Senate gives final OK on bill to restore Critical Area law

March 30, 2002|By Tim Craig | Tim Craig,SUN STAFF

The state Senate gave final approval yesterday to one of Gov. Parris N. Glendening top environmental priorities, a bill designed to protect the Chesapeake Bay from waterfront development.

The legislation attempts to clarify the state's 18-year-old Critical Area law after recent court decisions made it easier for people to receive permits to disturb the shoreline.

"This bill corrects recent court decisions that undermined the original intent of the law and created loopholes big enough to drive development bulldozers through," Glendening said. "We have taken the next important steps to restore, preserve and protect the Chesapeake Bay."

In 1984, lawmakers established the Chesapeake Bay Critical Area Commission and gave it authority to set standards restricting development within 1,000 feet of the bay and its tidal waters.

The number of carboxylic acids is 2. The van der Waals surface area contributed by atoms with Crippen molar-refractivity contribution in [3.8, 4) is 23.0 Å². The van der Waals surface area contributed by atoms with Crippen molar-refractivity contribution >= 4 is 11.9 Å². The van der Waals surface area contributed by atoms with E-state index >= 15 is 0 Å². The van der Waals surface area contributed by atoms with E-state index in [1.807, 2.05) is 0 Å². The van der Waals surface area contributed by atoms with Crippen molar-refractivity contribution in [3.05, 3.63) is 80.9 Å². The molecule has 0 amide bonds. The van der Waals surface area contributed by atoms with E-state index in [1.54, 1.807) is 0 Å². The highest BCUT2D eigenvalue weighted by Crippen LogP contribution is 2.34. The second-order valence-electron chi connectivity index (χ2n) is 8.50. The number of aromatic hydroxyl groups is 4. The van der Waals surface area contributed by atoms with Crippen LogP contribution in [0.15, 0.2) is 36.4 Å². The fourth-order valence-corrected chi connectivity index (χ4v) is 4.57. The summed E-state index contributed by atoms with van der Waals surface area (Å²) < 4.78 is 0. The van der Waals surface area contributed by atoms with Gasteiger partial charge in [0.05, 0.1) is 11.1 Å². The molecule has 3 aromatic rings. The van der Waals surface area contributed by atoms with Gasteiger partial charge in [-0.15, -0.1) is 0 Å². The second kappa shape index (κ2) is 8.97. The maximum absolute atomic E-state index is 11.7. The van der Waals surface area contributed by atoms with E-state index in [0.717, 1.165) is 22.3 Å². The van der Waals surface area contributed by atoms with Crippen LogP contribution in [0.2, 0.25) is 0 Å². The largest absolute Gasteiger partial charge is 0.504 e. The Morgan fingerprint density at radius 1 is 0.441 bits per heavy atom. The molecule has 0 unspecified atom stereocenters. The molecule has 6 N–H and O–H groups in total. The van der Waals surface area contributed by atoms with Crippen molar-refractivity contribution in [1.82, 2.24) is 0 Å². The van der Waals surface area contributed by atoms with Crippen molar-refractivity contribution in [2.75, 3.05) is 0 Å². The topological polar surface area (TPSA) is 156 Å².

Environmentalists credit the commission with improving bay water quality, but some property owners criticize the law for being too stringent.

Since 1999, the Maryland Court of Appeals has issued three decisions in favor of property owners who challenged parts of the law.

In one case, the court ruled that a local board could grant an exception, even if alternative locations exist, for development in a 100-foot buffer along the water's edge, where no disturbance of the shoreline is to be allowed. In another, the court ruled an applicant had to abide by some, but not all, of the standards set up for development.

Glendening and environmentalists said the court decisions weakened the law's intent and worried that they could lead to unbridled development. The bill, approved Monday by the House, returns the law to the way it was before the court decisions. The bill now goes to Glendening.

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